After starring in two films the year before that grossed over a combined $240 million, Adam Sandler had a lot to live up to in 1999’s Big Daddy. The actor (and the movie) came through, ending up with another grand total of over $120 million at the box office, which would be the highest total for any movie featuring Sandler until Click came out seven years later. Yet again, a film starring Sandler highlighted the subjective nature of cinema, as Big Daddy took home both the People’s Choice Award for Favorite Comedy Motion Picture, and the Golden Raspberry Award for Sandler as Worst Actor (his first of three). It also got five other Golden Raspberry nominations, including Worst Picture, Worst Director, and Worst Screenplay.
Some men become fathers because they envision children inheriting their business. Some men do it because they want to keep playing with kids’ toys without being made fun of. In Big Daddy, Adam Sandler’s character, Sonny Koufax, becomes a foster father because he’s too lazy to get out of it, and also to win back his ex-girlfriend (who dumped him because he was lazy). Fathering doesn’t mesh so well with laziness, but Sonny makes it work by employing a unique parenting style. So unique that his “son’s” teacher becomes concerned, reports him, and the boy is taken away. Only by now, Sonny has started to learn about all the good points of being a dad, so it’s up to him to get his son back by proving to the system that he can handle the job.
Almost all of us hate being told how we feel, especially when we already know how we feel. Being forced to take anger management counseling, then, isn’t exactly at the top of anyone’s list. On the other hand, it’s likely that more of us could use therapy than we’re ready to admit, and that’s what makes Adam Sandler’s 2003 comedy Anger Management so relatable. His character, a jilted and underappreciated businessman named Dave, certainly has more than his fare share of repressed emotions, and who better to unravel them than the guy who set him off in the first place!
Jack Nicholson does a great turn as Buddy, Dave’s court-appointed therapist, and Luis Guzman, Woody Harrelson, and John Turturro all contribute to a classically comedic cast. On one hand, Sandler’s recognizable shtick is a big part of Anger Management, and it’s not the only time (far from it, in fact) that we’ve seen him play a character with emotional problems. On the other hand, the film is really built on the dynamic that exists between Sandler and Nicholson, which injects some freshness into what otherwise might be a string of overly repetitive roles from Sandler.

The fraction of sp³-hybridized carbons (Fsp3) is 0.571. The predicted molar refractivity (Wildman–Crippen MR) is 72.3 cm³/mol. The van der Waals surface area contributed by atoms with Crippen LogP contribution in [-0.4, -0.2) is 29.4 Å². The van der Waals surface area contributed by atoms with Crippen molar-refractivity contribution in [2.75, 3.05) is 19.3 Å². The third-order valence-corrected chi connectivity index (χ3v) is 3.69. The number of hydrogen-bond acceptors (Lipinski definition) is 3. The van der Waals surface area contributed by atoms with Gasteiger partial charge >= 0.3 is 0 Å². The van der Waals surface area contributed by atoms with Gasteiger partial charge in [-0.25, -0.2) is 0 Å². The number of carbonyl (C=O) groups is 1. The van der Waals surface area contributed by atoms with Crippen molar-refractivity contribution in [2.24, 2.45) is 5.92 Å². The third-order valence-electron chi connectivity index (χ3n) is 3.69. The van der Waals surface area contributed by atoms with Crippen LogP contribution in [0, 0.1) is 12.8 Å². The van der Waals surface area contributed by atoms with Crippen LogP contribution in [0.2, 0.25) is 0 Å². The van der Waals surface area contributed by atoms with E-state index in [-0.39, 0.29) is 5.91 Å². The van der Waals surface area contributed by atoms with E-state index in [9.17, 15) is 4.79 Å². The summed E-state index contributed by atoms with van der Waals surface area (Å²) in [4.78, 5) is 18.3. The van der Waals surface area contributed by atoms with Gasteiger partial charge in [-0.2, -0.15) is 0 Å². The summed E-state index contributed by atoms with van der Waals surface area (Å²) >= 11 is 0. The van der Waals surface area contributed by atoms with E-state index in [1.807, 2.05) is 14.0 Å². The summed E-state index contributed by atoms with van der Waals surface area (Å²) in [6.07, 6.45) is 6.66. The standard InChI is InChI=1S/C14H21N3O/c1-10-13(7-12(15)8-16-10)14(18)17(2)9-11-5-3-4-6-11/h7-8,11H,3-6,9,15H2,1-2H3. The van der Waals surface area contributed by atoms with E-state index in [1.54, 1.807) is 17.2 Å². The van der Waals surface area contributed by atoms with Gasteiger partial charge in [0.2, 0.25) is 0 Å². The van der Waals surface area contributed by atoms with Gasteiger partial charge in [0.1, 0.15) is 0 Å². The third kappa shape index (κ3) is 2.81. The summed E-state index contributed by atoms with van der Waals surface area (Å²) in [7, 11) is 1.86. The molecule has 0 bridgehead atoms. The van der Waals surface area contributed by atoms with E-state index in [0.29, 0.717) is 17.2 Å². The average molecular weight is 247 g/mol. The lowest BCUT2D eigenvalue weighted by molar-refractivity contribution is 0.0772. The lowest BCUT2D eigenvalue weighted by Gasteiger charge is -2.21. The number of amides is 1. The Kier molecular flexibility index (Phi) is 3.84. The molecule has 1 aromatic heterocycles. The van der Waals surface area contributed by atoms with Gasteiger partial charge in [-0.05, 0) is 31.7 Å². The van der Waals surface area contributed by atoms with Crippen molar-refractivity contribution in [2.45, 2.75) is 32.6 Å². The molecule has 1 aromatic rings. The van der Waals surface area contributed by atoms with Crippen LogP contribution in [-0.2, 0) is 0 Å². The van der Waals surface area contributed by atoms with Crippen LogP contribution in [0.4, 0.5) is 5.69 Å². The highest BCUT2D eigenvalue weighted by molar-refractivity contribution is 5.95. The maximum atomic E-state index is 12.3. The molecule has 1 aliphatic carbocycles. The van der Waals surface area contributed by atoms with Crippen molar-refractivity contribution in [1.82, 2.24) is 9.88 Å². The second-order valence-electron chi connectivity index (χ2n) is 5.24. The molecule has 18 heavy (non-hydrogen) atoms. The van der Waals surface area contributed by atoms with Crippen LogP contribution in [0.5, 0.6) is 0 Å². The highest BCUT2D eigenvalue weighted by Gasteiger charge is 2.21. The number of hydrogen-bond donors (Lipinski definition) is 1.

Mixed reviews notwithstanding, Anger Management held its own at the box office, and is still one of Sandler’s better reviewed outings, and the movie also spawned a 2012 television series by the same name, this time featuring Charlie Sheen.
5Reign Over Me
Believe it or not, Adam Sandler is in some movies that aren’t outright comedies. Sure, Reign Over Me has its humorous moments, and there is no escaping the fact that Sandler is unfailingly cast as a fundamentally awkward character, but the subject matter of this film is a far cry from the ludicrous plotlines that audiences were used to seeing him fumble through. In 2006’s Reign Over Me, Sandler is still awkward and fumbling, but this time it’s more or less believable, as he acts out the life of Charlie Fineman, a husband and father who lost his family in the tragedy of 9/11.
This movie isn’t the first time that Sandler played a more “serious” character, and he arguably pulled it off even better in a movie that will be featured a little farther down this list. For him, though, those roles are few and far between, making them all the more poignant as indicators of the real talent and range that he possesses as an actor. Not everyone was happy with Reign Over Me, despite memorable turns by both Sandler and supporting actor Don Cheadle, and it certainly wasn’t the money-maker that his previous outing, The Longest Yard, had been the year before. Still, the film is difficult to dislike, and ranks among the most critically praised of all Sandler’s work. Going into Reign Over Me expecting a comedy would be a mistake, but so would not going into it at all.
When David Dugan directed Happy Gilmore, he probably had no idea that he would go on to direct seven more films starring Adam Sandler during the next two decades. In fact, his relationship with Sandler is arguably what Dugan is most known for among film buffs, and it may be that 1996’s sports comedy Happy Gilmore is still his best work. Critics basically destroyed the film, which earned Sandler his very first Golden Raspberry nomination for Worst Actor (he didn’t win, but would go on to be nominated nine more times and win three times).
Negative reviews are just words, though, and they did nothing to stop Happy Gilmore from grossing well over $25 million worldwide, or from becoming a cult favorite among Sandler’s fan base. In particular, audiences are unlikely to ever forget the famous fight scene in which Sandler’s character, an ex-hockey player turned unlikely pro golfer, dukes it out with none other than Bob Barker during a celebrity golfing match. So spectacular was the brawl that it earned an MTV movie award for Best Fight, and also raised ratings for Barker’s show The Price is Right.
Notably, Happy’s unique golf swing has gone on to become a cultural icon of its own, what with amateur golfers frequently emulating it, and even some professional golfers using it as a training device. Is it a good swing? Well, that’s debatable, but at least we can say it’s not nearly as good as the movie.